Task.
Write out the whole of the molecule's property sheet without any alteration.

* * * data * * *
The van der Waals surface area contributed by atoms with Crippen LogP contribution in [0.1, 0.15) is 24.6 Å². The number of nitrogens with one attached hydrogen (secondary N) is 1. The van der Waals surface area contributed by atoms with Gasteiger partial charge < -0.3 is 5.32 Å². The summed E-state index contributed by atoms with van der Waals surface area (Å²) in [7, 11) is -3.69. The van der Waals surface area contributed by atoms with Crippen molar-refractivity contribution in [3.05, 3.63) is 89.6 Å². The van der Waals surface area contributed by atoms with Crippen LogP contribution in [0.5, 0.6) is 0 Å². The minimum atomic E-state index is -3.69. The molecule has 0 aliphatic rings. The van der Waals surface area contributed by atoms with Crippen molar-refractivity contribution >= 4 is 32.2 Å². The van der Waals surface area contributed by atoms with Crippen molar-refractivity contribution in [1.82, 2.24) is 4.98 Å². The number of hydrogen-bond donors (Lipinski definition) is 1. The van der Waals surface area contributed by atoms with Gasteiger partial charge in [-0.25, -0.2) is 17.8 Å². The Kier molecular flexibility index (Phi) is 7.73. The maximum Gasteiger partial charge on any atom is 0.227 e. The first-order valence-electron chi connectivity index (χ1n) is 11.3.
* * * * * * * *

The van der Waals surface area contributed by atoms with Crippen LogP contribution in [0.1, 0.15) is 24.6 Å². The number of nitrogens with one attached hydrogen (secondary N) is 1. The van der Waals surface area contributed by atoms with Gasteiger partial charge < -0.3 is 5.32 Å². The summed E-state index contributed by atoms with van der Waals surface area (Å²) in [7, 11) is -3.69. The van der Waals surface area contributed by atoms with Crippen molar-refractivity contribution in [3.05, 3.63) is 89.6 Å². The van der Waals surface area contributed by atoms with Crippen LogP contribution in [0.5, 0.6) is 0 Å². The minimum atomic E-state index is -3.69. The molecule has 0 aliphatic rings. The van der Waals surface area contributed by atoms with Crippen molar-refractivity contribution >= 4 is 32.2 Å². The van der Waals surface area contributed by atoms with Crippen molar-refractivity contribution in [1.82, 2.24) is 4.98 Å². The number of hydrogen-bond donors (Lipinski definition) is 1. The van der Waals surface area contributed by atoms with Gasteiger partial charge in [-0.25, -0.2) is 17.8 Å². The Kier molecular flexibility index (Phi) is 7.73. The maximum Gasteiger partial charge on any atom is 0.227 e. The first-order valence-electron chi connectivity index (χ1n) is 11.3.